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by Terry Camsey, Major –

Recently, and for the first time, I visited the Mission at San Juan Capistrano and went inside for the tour. I was not expecting anything special since, to be honest, from the outside many missions appear rather decrepit.

That’s probably a rush to judgment, since I also haven’t seen too many of the 21 missions along the El Camino Real. But my sister, who was visiting from England, was interested—so in we went.

I was not prepared for the experience to come as I entered the profound silence of a small side chapel lit by many candles. A sense of peace prevailed and I suddenly felt the presence of God in a powerful way. It wasn’t a fancy room; it wasn’t even a physically comfortable setting, but God was there and I was dumbstruck, could not speak…I was emotionally and spiritually “possessed”—paralyzed—by the tangible presence of God.

It is an experience I have had previously and in many settings: a sudden awareness of the presence of the Holy Spirit that takes my breath away. It may be during the verse of a well-known, traditional Salvation Army song. It has happened many times at youth gatherings during the singing of certain anointed contemporary worship songs. The jumping up and down and waving arms is not for me…and to be honest I do find many choruses of the genre to be rather mundane. Yet, at a particular point in a worship segment, certain songs have suddenly and unexpectedly filled my eyes with tears and my voice has been unable to make a sound.

That encounter at the mission reminded me that in my youth Sunday morning holiness meetings had that same impact. The same sense of the tangible presence of God that left me speechless in that tiny side chapel in the mission.

In those early days, as we entered the hall for worship, the atmosphere was hushed and sacred. People were praying, individually and quietly in their seats. Many of the sainted men had the knees of torn trousers stitched up or patched because of the damage caused by the wearers (warriors) always praying on their knees.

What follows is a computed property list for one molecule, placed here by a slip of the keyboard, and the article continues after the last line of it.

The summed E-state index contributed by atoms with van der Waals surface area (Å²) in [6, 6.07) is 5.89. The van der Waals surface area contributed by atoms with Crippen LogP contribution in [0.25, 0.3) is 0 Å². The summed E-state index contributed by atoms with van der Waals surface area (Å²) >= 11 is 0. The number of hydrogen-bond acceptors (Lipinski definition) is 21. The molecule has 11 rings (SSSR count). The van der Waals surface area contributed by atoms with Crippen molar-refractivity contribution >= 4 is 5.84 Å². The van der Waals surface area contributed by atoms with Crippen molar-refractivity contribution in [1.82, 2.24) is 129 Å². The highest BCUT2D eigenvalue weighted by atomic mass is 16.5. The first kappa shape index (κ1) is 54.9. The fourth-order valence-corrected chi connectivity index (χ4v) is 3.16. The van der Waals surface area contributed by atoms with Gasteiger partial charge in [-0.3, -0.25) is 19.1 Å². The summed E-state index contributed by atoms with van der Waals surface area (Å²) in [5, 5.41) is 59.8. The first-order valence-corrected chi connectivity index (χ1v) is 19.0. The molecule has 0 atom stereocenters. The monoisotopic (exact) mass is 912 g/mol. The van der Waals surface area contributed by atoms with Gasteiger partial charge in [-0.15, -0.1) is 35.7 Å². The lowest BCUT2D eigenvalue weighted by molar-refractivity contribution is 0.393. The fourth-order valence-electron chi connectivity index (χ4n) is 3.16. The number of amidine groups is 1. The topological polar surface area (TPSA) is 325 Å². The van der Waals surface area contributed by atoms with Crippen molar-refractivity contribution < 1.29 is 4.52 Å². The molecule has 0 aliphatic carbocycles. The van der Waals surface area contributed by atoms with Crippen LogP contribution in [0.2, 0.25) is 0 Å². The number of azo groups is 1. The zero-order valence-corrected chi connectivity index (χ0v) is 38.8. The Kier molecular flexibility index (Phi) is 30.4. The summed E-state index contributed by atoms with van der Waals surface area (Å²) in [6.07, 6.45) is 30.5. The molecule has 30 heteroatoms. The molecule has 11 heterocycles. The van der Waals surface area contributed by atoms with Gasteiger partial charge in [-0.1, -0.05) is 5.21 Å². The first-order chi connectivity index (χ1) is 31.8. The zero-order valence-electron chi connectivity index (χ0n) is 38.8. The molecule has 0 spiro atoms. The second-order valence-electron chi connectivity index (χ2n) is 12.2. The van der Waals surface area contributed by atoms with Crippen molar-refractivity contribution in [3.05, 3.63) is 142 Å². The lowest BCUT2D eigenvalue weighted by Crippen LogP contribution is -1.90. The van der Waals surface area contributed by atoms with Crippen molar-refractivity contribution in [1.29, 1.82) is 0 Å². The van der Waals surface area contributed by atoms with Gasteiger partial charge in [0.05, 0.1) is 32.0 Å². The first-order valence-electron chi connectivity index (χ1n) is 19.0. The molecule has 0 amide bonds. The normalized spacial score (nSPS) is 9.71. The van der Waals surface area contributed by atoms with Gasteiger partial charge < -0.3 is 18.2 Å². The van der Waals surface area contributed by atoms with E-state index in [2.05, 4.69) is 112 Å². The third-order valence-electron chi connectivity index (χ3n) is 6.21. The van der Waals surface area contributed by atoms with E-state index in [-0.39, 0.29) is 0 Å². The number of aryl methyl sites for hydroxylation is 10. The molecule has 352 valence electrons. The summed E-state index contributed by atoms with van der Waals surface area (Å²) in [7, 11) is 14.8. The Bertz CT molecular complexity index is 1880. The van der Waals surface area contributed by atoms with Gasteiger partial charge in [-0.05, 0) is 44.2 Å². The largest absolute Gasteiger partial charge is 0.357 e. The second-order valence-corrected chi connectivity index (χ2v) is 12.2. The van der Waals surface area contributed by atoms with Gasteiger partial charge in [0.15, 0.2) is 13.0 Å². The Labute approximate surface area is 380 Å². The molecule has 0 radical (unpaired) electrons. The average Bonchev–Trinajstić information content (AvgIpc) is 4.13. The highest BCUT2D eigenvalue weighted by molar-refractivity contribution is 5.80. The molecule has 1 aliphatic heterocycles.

The Song Book with its God-inspired hymns and songs (many written by Salvationists to express their faith and experience) was well used by the congregation—and by God.
Some years ago, I had an incredible insight. Our first daughter, Angela, was at the tender age of 3 taken home to be with her heavenly Father. Before she passed on, during the morning meetings at Upper Norwood—our home corps for many years in London—my wife and I would be with the band and songsters on the platform. Angela would sit with her grandma in the body of the hall and when a certain song was sung, her eyes would full with tears. The song? “In the secret of thy presence, where the pure in heart may dwell….” I have realized that she must have experienced the direct presence of God in a tangible way and had the same physical response I had. Isn’t that the whole purpose of a holiness meeting…to lead the worshipers into an encounter with God?

What a long way we have come in the Army. Sadly, in many places the holiness meeting has lost its focus, has even disappeared altogether apart perhaps from its name. Have we, as one of the prophets put it, slipped off our ancient foundations and, if so, is that an improvement?

I can answer this for myself, but what about you?

Now there’s a mission worth exploring.



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